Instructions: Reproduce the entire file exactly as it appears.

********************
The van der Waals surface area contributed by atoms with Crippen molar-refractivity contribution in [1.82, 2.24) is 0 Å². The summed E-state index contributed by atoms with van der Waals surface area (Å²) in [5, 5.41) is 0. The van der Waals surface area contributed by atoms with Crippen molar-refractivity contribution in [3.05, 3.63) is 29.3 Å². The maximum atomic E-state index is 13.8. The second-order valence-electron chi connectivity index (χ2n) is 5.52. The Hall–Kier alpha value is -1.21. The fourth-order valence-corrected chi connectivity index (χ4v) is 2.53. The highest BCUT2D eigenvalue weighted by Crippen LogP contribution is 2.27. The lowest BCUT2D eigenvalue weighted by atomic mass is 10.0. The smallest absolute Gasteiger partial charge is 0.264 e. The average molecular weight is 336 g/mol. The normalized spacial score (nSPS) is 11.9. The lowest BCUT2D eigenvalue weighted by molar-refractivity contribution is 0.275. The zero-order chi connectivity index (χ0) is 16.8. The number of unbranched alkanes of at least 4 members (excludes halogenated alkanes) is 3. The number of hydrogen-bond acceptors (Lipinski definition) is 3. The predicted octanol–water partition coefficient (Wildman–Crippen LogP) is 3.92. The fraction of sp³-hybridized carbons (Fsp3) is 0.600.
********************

The van der Waals surface area contributed by atoms with Crippen molar-refractivity contribution in [1.82, 2.24) is 0 Å². The summed E-state index contributed by atoms with van der Waals surface area (Å²) in [5, 5.41) is 0. The van der Waals surface area contributed by atoms with Crippen molar-refractivity contribution in [3.05, 3.63) is 29.3 Å². The maximum atomic E-state index is 13.8. The second-order valence-electron chi connectivity index (χ2n) is 5.52. The Hall–Kier alpha value is -1.21. The fourth-order valence-corrected chi connectivity index (χ4v) is 2.53. The highest BCUT2D eigenvalue weighted by Crippen LogP contribution is 2.27. The lowest BCUT2D eigenvalue weighted by atomic mass is 10.0. The smallest absolute Gasteiger partial charge is 0.264 e. The average molecular weight is 336 g/mol. The normalized spacial score (nSPS) is 11.9. The lowest BCUT2D eigenvalue weighted by molar-refractivity contribution is 0.275. The zero-order chi connectivity index (χ0) is 16.8. The number of unbranched alkanes of at least 4 members (excludes halogenated alkanes) is 3. The number of hydrogen-bond acceptors (Lipinski definition) is 3. The predicted octanol–water partition coefficient (Wildman–Crippen LogP) is 3.92. The fraction of sp³-hybridized carbons (Fsp3) is 0.600.